Storage Optimized
Instance types: I2 and D2
Amazon’s I2 and D2 instances offer low-cost directly attached storage and are designed for storing, processing and analyzing large amounts of data in the cloud.

The I2 family uses high I/O SSD ephemeral storage, which makes it a good fit for performance-sensitive NoSQL databases such as MongoDB and Cassandra. By contrast, the D2 family uses HDD, offers the best-value throughput performance on EC2 and is suitable for high-end MPP data warehousing, log processing and MapReduce jobs.

Each instance type generally comes with a choice of Windows and three Linux distributions—Red Hat Enterprise Linux, SUSE Linux Enterprise Server and a free version based on Red Hat and CentOS. Windows and license-based Linux instances are up to twice the price of their basic Linux counterparts. But you can also bring your own license (BYOL), in which case you’ll pay the same.
What Instance Size Do We Need?
One of the first things you’ll notice when comparing instances is that AWS uses two different units of measure for processing power. Amazon’s own compute unit, the ECU, is its own benchmark measurement designed to give users a consistent and predictable amount of CPU capacity. The vCPU, on the other hand, follows a traditional approach to defining processing power, which is familiar to users of other virtualized environments.

As AWS uses different processors for different instance types, two instances with the same number of vCPUs may not necessarily offer the same compute capability. Therefore you should only use vCPU as a rough guide to the processing power you need.

For more detailed specifications, you can refer to Amazon’s list of EC2 instance types. And it goes without saying that you should track your usage history, and monitor the performance and cost of your instances, bearing in mind you can resize or migrate to another instance any time.
Do We Need Instance Store or an EBS-Backed Instance?
Whereas virtual machines backed by instance store offer the speed benefits of directly attached storage, EBS-backed instances provide far more functionality.

Unlike their instance store counterparts, you can stop and start them to reduce cost whenever your applications aren’t needed. You can resize them dynamically without having to migrate your applications. You can create point-in-time snapshots of both your running instances and your mountable EBS data volumes. They also have built-in redundancy and boot more quickly. And you can also use instance snapshots to create template machine images.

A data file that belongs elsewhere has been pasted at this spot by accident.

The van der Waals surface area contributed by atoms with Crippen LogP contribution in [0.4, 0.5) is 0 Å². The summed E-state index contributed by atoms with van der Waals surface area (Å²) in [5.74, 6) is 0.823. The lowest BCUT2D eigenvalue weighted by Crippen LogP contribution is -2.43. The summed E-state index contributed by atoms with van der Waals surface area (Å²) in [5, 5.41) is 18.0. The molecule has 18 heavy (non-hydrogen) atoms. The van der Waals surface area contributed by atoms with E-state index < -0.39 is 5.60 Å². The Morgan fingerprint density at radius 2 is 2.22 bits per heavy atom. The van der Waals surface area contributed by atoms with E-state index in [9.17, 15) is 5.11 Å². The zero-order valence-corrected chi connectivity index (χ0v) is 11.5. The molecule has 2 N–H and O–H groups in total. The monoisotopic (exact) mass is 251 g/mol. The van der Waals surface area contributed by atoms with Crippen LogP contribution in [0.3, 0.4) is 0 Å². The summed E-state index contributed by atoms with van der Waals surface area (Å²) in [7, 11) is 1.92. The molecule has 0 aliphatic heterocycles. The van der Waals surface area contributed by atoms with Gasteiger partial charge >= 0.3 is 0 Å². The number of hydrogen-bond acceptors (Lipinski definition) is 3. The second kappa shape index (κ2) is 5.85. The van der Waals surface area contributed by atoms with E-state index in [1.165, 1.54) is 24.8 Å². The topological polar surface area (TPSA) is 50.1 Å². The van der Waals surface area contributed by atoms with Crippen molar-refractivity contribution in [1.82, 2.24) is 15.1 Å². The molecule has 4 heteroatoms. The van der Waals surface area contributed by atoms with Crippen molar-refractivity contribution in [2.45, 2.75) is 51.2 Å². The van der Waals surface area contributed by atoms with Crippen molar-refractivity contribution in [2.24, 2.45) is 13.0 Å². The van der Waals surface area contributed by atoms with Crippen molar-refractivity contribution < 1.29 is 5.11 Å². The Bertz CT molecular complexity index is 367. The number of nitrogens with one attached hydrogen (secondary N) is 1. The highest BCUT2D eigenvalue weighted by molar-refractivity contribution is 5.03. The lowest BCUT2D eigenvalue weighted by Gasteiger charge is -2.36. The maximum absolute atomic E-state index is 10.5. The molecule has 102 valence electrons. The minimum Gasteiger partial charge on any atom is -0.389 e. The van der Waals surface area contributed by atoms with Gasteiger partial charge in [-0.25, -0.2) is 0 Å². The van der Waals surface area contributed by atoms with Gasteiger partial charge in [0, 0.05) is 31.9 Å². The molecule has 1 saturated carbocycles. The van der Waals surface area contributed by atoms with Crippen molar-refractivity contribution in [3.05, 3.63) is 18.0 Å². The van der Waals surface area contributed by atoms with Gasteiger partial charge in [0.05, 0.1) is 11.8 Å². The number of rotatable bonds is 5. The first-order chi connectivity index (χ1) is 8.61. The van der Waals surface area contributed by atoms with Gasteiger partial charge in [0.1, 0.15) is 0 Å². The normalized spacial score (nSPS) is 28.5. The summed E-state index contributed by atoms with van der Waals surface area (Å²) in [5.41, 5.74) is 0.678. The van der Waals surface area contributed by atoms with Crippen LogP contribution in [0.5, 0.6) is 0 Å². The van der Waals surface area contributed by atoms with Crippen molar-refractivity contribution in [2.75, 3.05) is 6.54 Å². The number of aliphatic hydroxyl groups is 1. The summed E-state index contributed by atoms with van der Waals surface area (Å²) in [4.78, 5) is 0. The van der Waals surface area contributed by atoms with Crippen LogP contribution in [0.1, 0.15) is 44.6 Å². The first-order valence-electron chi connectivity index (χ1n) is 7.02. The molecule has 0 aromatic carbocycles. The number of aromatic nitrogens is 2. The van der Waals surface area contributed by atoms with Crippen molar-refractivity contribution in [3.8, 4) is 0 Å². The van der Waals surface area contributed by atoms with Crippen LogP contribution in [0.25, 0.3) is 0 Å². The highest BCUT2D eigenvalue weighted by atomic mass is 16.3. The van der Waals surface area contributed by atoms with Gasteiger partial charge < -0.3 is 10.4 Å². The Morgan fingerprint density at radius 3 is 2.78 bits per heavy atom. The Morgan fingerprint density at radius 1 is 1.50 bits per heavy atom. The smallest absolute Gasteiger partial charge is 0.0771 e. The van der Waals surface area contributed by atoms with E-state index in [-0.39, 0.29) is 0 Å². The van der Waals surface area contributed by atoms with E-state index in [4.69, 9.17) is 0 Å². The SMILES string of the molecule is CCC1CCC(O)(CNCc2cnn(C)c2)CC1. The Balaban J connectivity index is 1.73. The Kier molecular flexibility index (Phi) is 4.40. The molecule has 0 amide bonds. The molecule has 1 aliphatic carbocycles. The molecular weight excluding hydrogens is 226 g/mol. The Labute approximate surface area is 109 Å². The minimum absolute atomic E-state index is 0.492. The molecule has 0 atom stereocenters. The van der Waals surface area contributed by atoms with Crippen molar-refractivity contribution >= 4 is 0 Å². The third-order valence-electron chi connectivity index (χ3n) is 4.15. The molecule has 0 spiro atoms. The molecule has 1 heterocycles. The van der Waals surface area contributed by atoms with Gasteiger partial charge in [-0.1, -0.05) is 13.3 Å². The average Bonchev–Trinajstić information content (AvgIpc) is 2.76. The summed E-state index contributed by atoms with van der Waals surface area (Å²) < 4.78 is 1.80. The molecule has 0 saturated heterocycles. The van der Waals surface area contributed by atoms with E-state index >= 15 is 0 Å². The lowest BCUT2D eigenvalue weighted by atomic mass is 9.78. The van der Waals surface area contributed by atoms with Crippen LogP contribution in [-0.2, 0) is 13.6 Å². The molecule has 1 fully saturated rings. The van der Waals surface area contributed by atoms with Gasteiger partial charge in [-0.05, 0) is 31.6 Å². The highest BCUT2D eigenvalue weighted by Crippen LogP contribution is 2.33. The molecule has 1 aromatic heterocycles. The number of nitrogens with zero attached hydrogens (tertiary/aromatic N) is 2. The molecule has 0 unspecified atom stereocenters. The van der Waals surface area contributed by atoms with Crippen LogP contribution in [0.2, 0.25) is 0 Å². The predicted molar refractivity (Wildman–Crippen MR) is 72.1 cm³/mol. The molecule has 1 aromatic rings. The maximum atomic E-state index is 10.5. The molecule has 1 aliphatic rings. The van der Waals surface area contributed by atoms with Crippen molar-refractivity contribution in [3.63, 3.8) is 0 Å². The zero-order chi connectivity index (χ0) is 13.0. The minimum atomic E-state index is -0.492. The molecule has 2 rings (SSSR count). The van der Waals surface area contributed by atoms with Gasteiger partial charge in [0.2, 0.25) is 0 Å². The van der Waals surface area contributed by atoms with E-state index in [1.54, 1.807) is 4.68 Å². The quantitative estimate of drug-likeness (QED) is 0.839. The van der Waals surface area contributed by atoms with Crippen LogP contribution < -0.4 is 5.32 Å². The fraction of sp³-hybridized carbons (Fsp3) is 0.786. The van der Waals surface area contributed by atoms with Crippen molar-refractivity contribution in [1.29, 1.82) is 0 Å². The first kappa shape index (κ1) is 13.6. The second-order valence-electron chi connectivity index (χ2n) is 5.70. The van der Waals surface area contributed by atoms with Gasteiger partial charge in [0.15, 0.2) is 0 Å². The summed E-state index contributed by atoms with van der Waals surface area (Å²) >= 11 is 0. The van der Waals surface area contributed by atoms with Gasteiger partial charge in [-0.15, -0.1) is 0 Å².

Most EBS-backed instances now offer dedicated bandwidth, known as EBS Optimization, which reduces latency between your different EBS volumes. But, despite the clear advantages of EBS, instances based on instance store are useful for applications that benefit from fast read and write speed. Nevertheless, instance store is both ephemeral and less durable. So you may need to build fault tolerance into your storage architecture or consider backing up your data to EBS or S3.

What Pricing Model Should We Choose?
As well as on-demand pricing, AWS offers alternative pricing models such as Reserved Instances (RIs) in which you commit to reserved capacity in exchange for a discounted hourly rate. If you’re flexible about when your applications run then you could also consider Spot Instances, where you bid on spare EC2 capacity.

However, even though it’s important to be aware of the cost-saving potential of Reserved and Spot Instances, it makes sense to start with the on-demand model until you have a better idea of your utilization. Once you’ve established a clear pattern of your on-demand resource usage you’ll be able to make informed decisions on the likely RI capacity you’ll need and have a clearer picture of the potential savings. Learn more
The Choice Will Only Get Bigger
When estimating the cost of your AWS deployments, don’t forget to include other services you might need, such as load balancing and Amazon’s CloudFront content delivery network. And beware of hidden costs such as data transfer and unused Elastic IP addresses.

But also remember your choice of instances will only get bigger, as AWS continues to enhance its offering with new instance families for different computing challenges. So keep your eyes peeled for new opportunities to improve your application performance and increase cloud cost efficiency.

And who knows? AWS may one day offer a fully flexible build-your-own virtual machine service with a mix-and-match inventory of vCPU, memory, storage and network resources. But, as far as cost monitoring and optimization are concerned, that could be the biggest challenge of all.